Oct. 31 (UPI) -- The Chicago teachers strike ended Thursday after 11 days with a tentative agreement between the teachers union and the city, leaders announced.
Mayor Lori Lightfoot said that as part of the deal, Chicago Public Schools will make up five of the 11 days of schools missed during strike. The agreement will put some 300,000 students back in school Friday.
"In the interest of our students and our parents who have been suffering, it was important today to make sure that we got our kids back in class," Lightfoot said. "In the spirit of compromise, we agreed. It was a hard-fought discussion."
The announcement came after Wednesday night's vote in which the CTU and Chicago Public Schools agreed on a tentative contract agreement.
Jesse Sharkey, CTU president, said Wednesday that the union is willing to go back to work as soon as Lightfoot agrees to the teachers' demands.
"Our delegates told us, in no uncertain terms, they are not going back to work unless there is a provision made for making up the instructional days that have been lost over the past 10 days," he said. "Our members want to return to work. Everyone was clear about that."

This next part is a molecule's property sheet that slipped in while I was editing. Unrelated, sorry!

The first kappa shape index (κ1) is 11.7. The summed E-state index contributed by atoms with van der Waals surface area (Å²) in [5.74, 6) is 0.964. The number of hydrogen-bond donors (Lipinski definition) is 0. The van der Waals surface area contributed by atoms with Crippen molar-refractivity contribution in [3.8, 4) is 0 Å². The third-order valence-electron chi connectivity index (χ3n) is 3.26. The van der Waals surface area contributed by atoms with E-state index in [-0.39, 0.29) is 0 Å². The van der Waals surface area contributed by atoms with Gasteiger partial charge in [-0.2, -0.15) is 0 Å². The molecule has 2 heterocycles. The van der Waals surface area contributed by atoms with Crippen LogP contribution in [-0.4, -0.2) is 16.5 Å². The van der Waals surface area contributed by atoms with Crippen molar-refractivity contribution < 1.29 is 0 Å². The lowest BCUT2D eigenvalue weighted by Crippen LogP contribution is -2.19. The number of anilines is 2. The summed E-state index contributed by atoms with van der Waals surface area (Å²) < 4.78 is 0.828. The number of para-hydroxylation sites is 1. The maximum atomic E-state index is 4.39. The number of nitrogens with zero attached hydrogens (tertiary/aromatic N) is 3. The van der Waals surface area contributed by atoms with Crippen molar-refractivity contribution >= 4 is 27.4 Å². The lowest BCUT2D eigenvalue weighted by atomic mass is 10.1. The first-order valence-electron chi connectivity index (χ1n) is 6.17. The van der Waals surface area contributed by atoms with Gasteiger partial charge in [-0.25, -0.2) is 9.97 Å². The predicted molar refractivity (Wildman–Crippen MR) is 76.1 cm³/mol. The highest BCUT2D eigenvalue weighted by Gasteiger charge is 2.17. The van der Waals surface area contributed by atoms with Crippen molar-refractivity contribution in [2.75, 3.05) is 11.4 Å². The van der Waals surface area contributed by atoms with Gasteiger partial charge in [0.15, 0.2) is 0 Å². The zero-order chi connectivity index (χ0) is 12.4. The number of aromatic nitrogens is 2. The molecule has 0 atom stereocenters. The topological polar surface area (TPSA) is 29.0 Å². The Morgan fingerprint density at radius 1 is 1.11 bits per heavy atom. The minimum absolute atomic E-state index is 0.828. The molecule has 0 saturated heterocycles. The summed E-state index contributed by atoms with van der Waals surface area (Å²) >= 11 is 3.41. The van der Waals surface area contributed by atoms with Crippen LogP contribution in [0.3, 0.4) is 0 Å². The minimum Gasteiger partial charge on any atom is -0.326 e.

He said those instructional days are important as students need to take certain benchmark tests.
Lightfoot called the agreement a "historic deal by any measure" as they acquiesced to many of the union's demands because both the teachers and students "deserve nothing less."
The deal the union agreed to includes the addition of a nurse and social worker at every school as well as an assortment of other staff such as special education case managers and homeless coordinators. It also includes $35 million to reduce class sizes and a 16 percent salary increase over the next five years.
Lightfoot called it the "most generous deal" Chicago Public Schools has ever offered the CTU and accused the union of moving "the goalposts" as it never mentioned during the course of negotiations the issue of recouping instructional days lost due to the strike.